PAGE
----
EPILOGUE — Spoken by Mrs. Bracegirdle.
After our Epilogue this crowd dismisses,
I'm thinking how this play'll be pulled to pieces.
But pray consider, e'er you doom its fall,
How hard a thing 'twould be to please you all.
There are some critics so with spleen diseased,
They scarcely come inclining to be pleased:
And sure he must have more than mortal skill
Who pleases anyone against his will.
Then, all bad poets we are sure are foes,
And how their number's swelled the town well knows
In shoals, I've marked 'em judging in the pit;
Though they're on no pretence for judgment fit,
But that they have been damned for want of wit.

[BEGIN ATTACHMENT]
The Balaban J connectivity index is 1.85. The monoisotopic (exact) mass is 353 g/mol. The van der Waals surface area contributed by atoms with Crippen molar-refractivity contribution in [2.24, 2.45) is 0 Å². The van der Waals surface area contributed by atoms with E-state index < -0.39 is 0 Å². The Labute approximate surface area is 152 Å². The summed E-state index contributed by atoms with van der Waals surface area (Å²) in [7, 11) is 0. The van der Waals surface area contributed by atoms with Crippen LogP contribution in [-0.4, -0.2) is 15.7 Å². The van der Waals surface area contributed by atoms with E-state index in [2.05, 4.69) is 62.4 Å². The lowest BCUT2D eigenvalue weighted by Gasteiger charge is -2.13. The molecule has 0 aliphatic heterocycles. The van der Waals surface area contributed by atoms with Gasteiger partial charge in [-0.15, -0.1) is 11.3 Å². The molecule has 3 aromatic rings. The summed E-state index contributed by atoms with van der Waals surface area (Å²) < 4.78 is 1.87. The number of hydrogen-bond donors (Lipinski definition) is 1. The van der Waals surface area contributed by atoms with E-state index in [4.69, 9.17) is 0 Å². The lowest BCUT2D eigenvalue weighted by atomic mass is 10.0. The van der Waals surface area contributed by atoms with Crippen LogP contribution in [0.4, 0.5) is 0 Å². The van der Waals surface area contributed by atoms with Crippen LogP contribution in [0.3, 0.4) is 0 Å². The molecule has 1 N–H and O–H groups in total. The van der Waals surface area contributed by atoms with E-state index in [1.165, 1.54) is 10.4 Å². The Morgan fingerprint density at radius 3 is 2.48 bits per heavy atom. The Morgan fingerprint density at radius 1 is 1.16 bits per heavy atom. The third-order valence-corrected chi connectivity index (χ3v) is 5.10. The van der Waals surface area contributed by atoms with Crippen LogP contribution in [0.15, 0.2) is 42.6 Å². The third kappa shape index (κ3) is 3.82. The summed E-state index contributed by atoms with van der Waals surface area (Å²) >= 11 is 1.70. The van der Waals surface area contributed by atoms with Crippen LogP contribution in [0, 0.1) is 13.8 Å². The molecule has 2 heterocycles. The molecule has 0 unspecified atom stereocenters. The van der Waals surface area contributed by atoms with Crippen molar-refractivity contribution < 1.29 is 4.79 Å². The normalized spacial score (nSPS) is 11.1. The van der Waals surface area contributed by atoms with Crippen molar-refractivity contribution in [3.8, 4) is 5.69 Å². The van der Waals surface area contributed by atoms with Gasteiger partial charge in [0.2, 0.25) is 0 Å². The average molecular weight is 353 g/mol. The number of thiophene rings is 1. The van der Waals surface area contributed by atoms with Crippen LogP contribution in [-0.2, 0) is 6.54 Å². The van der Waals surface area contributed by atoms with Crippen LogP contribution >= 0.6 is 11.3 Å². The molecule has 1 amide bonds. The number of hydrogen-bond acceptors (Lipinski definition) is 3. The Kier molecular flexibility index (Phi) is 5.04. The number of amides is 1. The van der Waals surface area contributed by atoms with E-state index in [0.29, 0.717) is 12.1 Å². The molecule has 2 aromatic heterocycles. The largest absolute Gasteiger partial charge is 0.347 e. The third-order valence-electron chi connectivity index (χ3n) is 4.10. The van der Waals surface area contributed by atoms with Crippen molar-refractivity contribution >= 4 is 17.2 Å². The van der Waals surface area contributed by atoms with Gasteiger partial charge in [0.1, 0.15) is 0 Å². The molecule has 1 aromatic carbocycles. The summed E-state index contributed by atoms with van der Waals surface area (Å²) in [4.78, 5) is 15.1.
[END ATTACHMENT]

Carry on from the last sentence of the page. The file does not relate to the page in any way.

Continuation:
Since when, they, by their own offences taught,
Set up for spies on plays, and finding fault.
Others there are whose malice we'd prevent:
Such, who watch plays, with scurrilous intent
To mark out who by characters are meant:
And though no perfect likeness they can trace,
Yet each pretends to know the copied face.
These, with false glosses, feed their own ill-nature,
And turn to libel what was meant a satire.
May such malicious fops this fortune find,
To think themselves alone the fools designed:
If any are so arrogantly vain,
To think they singly can support a scene,
And furnish fool enough to entertain.
For well the learned and the judicious know,
That satire scorns to stoop so meanly low,
As any one abstracted fop to show.
For, as when painters form a matchless face,
They from each fair one catch some diff'rent grace,
And shining features in one portrait blend,
To which no single beauty must pretend:
So poets oft do in one piece expose
Whole BELLES ASSEMBLEES of coquettes and beaux.